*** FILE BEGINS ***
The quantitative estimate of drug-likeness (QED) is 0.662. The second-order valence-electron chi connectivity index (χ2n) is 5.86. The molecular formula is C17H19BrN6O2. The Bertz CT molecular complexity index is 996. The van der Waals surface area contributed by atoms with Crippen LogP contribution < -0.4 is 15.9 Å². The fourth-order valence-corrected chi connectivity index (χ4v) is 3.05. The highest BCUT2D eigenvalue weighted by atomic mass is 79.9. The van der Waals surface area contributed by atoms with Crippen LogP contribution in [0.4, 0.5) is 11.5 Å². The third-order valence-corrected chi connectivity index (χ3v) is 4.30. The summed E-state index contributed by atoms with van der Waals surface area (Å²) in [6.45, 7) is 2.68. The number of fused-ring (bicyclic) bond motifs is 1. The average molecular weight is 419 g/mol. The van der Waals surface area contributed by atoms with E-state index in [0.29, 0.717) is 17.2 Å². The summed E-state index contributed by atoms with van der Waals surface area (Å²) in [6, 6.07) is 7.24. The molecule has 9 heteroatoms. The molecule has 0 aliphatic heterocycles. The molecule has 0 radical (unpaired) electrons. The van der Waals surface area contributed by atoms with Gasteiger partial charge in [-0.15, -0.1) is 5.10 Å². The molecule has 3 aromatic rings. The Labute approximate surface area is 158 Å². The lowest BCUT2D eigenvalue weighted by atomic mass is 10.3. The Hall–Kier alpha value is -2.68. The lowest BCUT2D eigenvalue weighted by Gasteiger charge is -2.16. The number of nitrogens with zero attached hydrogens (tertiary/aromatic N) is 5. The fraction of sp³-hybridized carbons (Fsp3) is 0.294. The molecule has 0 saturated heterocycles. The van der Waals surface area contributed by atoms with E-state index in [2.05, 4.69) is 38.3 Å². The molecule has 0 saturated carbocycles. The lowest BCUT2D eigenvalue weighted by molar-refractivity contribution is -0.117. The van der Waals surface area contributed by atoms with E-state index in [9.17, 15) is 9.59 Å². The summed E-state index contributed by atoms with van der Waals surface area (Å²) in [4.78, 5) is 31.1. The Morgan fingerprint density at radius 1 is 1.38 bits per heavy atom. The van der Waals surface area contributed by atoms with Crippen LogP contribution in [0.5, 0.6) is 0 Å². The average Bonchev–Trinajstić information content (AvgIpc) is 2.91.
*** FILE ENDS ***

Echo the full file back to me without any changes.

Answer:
The quantitative estimate of drug-likeness (QED) is 0.662. The second-order valence-electron chi connectivity index (χ2n) is 5.86. The molecular formula is C17H19BrN6O2. The Bertz CT molecular complexity index is 996. The van der Waals surface area contributed by atoms with Crippen LogP contribution < -0.4 is 15.9 Å². The fourth-order valence-corrected chi connectivity index (χ4v) is 3.05. The highest BCUT2D eigenvalue weighted by atomic mass is 79.9. The van der Waals surface area contributed by atoms with Crippen LogP contribution in [0.4, 0.5) is 11.5 Å². The third-order valence-corrected chi connectivity index (χ3v) is 4.30. The summed E-state index contributed by atoms with van der Waals surface area (Å²) in [6.45, 7) is 2.68. The number of fused-ring (bicyclic) bond motifs is 1. The average molecular weight is 419 g/mol. The van der Waals surface area contributed by atoms with E-state index in [0.29, 0.717) is 17.2 Å². The summed E-state index contributed by atoms with van der Waals surface area (Å²) in [6, 6.07) is 7.24. The molecule has 9 heteroatoms. The molecule has 0 aliphatic heterocycles. The molecule has 0 radical (unpaired) electrons. The van der Waals surface area contributed by atoms with Gasteiger partial charge in [-0.15, -0.1) is 5.10 Å². The molecule has 3 aromatic rings. The Labute approximate surface area is 158 Å². The lowest BCUT2D eigenvalue weighted by atomic mass is 10.3. The Hall–Kier alpha value is -2.68. The lowest BCUT2D eigenvalue weighted by Gasteiger charge is -2.16. The number of nitrogens with zero attached hydrogens (tertiary/aromatic N) is 5. The fraction of sp³-hybridized carbons (Fsp3) is 0.294. The molecule has 0 saturated heterocycles. The van der Waals surface area contributed by atoms with E-state index in [2.05, 4.69) is 38.3 Å². The molecule has 0 saturated carbocycles. The lowest BCUT2D eigenvalue weighted by molar-refractivity contribution is -0.117. The van der Waals surface area contributed by atoms with E-state index in [9.17, 15) is 9.59 Å². The summed E-state index contributed by atoms with van der Waals surface area (Å²) in [4.78, 5) is 31.1. The Morgan fingerprint density at radius 1 is 1.38 bits per heavy atom. The van der Waals surface area contributed by atoms with Crippen LogP contribution in [0.5, 0.6) is 0 Å². The average Bonchev–Trinajstić information content (AvgIpc) is 2.91.